Wherein the author swears a bunch and does everything in their power to avoid shouting “Praxis.”
I would like to start by pointing out the pure irony of all of this in the face of us trying to open a show called BusinessRealm.
As Paulbert would say: Now onwards, to Business!
To best explain why, it makes sense to highlight some excerpts from our mission statement:
To create a unified, commercially stable transmedia experience centered around a unique hybrid live show (the UVX), and capitalizing on the strength of IP over a single format.
Future Proof has always been independently-funded by private investment. We’re one of the few FOR-profit companies blessed with that opportunity, and we take our investment deadly-serious.
We don’t take advantage of grants or other similar funding options set aside for NON-profits, as there are other fantastic productions and projects that deserve first crack at the depressingly small pool available to them in this crazy town.
We really want to make stuff, and we think it’s stuff people will pay money for. We always wanted to make enough money that we could continue to make stuff ad-infinitum.
I don’t know about you, but that sounds like a pretty airtight business philosophy right there.
Create a show that is self-sustaining and financially expandable.
Every year from December to February we budget out everything line-by-line and only commit to projects after this process has gone through multiple stages of approval.
I even built a very fancy spreadsheet for the task - lovingly nicknamed The Tabulatron - which breaks down every item to purchase, every paper towel as a cumulative expense, every hour of labor, every screw required- you name it, Almighty Tabulatron will tabulate it.
It also tracks and projects profit from various projects, ticket sales - you name it, Tabulatron tabulates it with some pretty damn good accuracy! We’re talking within a P&L margin-of-error around 2-4% EOY, which is pretty sick as far as business management is concerned.
With the Tabulatron and our combined business experience in various entertainment fields, we have managed every year to come in at or under overhead projections since 2017 (minus one outlier in 2018, and well… you know… 2023).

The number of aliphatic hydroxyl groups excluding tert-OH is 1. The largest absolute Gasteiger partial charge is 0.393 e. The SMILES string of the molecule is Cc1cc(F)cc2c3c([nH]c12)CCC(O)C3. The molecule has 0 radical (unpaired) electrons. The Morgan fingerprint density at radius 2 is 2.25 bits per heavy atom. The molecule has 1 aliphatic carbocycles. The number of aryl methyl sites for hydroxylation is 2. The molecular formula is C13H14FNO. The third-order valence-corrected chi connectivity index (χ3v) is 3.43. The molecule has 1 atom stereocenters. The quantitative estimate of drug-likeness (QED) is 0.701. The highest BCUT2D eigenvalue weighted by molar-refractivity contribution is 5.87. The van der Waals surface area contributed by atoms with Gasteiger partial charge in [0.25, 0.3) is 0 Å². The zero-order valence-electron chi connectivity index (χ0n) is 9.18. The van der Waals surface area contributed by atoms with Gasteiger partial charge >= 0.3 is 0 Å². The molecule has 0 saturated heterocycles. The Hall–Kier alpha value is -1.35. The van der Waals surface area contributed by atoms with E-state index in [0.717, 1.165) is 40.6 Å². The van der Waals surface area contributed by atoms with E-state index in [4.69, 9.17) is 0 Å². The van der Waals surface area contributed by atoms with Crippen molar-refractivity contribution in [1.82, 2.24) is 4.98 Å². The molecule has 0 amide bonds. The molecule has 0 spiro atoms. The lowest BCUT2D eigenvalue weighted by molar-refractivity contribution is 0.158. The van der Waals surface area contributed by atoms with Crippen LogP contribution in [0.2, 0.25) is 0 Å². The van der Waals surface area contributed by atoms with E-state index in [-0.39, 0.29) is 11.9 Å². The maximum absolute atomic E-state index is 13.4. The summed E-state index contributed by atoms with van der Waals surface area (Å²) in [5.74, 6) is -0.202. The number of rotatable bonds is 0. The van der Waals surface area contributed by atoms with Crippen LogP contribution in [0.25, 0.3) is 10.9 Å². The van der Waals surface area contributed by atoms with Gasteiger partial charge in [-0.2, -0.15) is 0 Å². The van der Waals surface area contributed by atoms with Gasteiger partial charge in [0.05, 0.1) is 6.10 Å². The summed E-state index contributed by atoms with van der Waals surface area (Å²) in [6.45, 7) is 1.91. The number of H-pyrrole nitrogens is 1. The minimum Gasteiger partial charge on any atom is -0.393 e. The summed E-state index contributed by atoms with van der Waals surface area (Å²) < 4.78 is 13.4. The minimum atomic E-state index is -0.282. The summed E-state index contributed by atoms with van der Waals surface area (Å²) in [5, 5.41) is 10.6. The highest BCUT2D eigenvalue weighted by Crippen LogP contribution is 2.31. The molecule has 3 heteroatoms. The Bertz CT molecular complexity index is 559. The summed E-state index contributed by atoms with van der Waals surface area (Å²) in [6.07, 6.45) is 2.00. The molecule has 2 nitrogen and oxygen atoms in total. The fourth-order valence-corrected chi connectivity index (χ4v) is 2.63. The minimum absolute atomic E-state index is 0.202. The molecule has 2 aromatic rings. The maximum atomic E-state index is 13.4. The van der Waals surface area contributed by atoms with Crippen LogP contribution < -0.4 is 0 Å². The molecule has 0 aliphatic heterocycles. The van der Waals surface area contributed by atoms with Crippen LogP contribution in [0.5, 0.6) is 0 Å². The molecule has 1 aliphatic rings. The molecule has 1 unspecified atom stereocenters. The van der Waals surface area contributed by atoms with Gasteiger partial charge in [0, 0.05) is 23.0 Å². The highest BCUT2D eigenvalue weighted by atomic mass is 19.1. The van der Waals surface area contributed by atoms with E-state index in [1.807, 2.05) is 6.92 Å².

Once we’ve got the Tabulatron in order and have a roster of things we want to make that we think will work, we sign off on the budget and go into production.
Now, it’s important to remember that we also opened a 16,000 square-foot warehouse in the middle of the absolute horror that was the 2020 COVID lockdown. This is where we get into the ups and downs of running a Capital-B business….
Con: There’s no way in hell we can make enough money to justify renting any kind of space during a historic pandemic.
Pro: We called up our friends who have also been screwed over by their spaces shutting down (aka Doors of Divergence and The Art of Killin’ It), partner with them, and come up with a deal to share space in exchange for reasonable percentages of ticket sales and an alignment of creative styles. The Tabulatron is pleased.
Con: Our in-process lease agreement on a space falls through when the owner panic-demands a 2-million-dollar line of credit (in the middle of a financial panic where banks refuse to do anything remotely this insane) and ctrl-del’s the force majeure clause from the working lease because of something they read in Forbes. Fuck that noise. Now to find a new building in the middle of the apocalypse.
Pro: We managed to get a different building for a fair rate in late 2020. This is when every other landlord in the city was trying to bleed folks dry any way they could in a panic to make as much money as possible during a global disaster.
Con: The warehouse was built in 1918, hasn’t been given any respect since its’ previous owners used it to store weather stripping in 2013, and is falling apart. Our landlord was also in the middle of attempting to excavate a basement underneath the building before lockdown, so the floor is a moonscape.
This means we have to renovate the hell out of it.
We’re talking repair the roof. Install a lighting grid. Rewire the power. Put in bathrooms. Build out a tool shop. Grind down the concrete and pour epoxy sealant. Fire exits. Make sure things are ADA-friendly if not fully compliant. Rat-proof everywhere. Go to war with the rats when they chew through the rat-proofing. The list goes on, and on, and on.
Oh! and do it while everybody needs to avoid COVID exposure or becoming a super-spreader (back before testing was easy to get). There goes the rest of 2020 and half of 2021.
To say the people involved in this part of the process worked miracles is a disservice. They were sorcerers performing black magic the likes of which the world should be in awe of. Unsung heroes, the lot of them.
Semi-pro: I would also like to take this moment to point out that our Landlord was very helpful in the setup process: repairing the roof after a hurricane, building a very cool patio, updating the second floor, assisting in fire code compliance, and generally doing good Landlord things. I’m not legally obligated, but I’m going to say it anyway; by New York standards our landlord was very good to us during a very tough time.